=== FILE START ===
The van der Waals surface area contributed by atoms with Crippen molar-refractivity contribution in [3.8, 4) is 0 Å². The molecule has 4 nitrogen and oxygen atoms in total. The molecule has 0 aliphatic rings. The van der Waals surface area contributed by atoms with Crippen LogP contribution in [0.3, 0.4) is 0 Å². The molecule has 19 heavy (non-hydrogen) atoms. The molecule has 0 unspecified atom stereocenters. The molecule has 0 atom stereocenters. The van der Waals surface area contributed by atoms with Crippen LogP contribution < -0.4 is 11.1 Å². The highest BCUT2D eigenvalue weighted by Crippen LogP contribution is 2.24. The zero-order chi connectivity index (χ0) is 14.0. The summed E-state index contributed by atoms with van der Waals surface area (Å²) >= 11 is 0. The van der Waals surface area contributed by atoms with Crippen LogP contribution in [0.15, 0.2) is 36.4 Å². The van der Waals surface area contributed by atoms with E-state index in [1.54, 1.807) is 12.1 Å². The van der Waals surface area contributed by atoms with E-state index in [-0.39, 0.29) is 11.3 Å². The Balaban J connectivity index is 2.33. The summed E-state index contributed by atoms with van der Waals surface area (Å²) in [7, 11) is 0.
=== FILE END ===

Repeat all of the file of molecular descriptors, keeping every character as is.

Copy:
The van der Waals surface area contributed by atoms with Crippen molar-refractivity contribution in [3.8, 4) is 0 Å². The molecule has 4 nitrogen and oxygen atoms in total. The molecule has 0 aliphatic rings. The van der Waals surface area contributed by atoms with Crippen LogP contribution in [0.3, 0.4) is 0 Å². The molecule has 19 heavy (non-hydrogen) atoms. The molecule has 0 unspecified atom stereocenters. The molecule has 0 atom stereocenters. The van der Waals surface area contributed by atoms with Crippen LogP contribution < -0.4 is 11.1 Å². The highest BCUT2D eigenvalue weighted by Crippen LogP contribution is 2.24. The zero-order chi connectivity index (χ0) is 14.0. The summed E-state index contributed by atoms with van der Waals surface area (Å²) >= 11 is 0. The van der Waals surface area contributed by atoms with Crippen LogP contribution in [0.15, 0.2) is 36.4 Å². The van der Waals surface area contributed by atoms with E-state index in [1.54, 1.807) is 12.1 Å². The van der Waals surface area contributed by atoms with E-state index in [-0.39, 0.29) is 11.3 Å². The Balaban J connectivity index is 2.33. The summed E-state index contributed by atoms with van der Waals surface area (Å²) in [7, 11) is 0.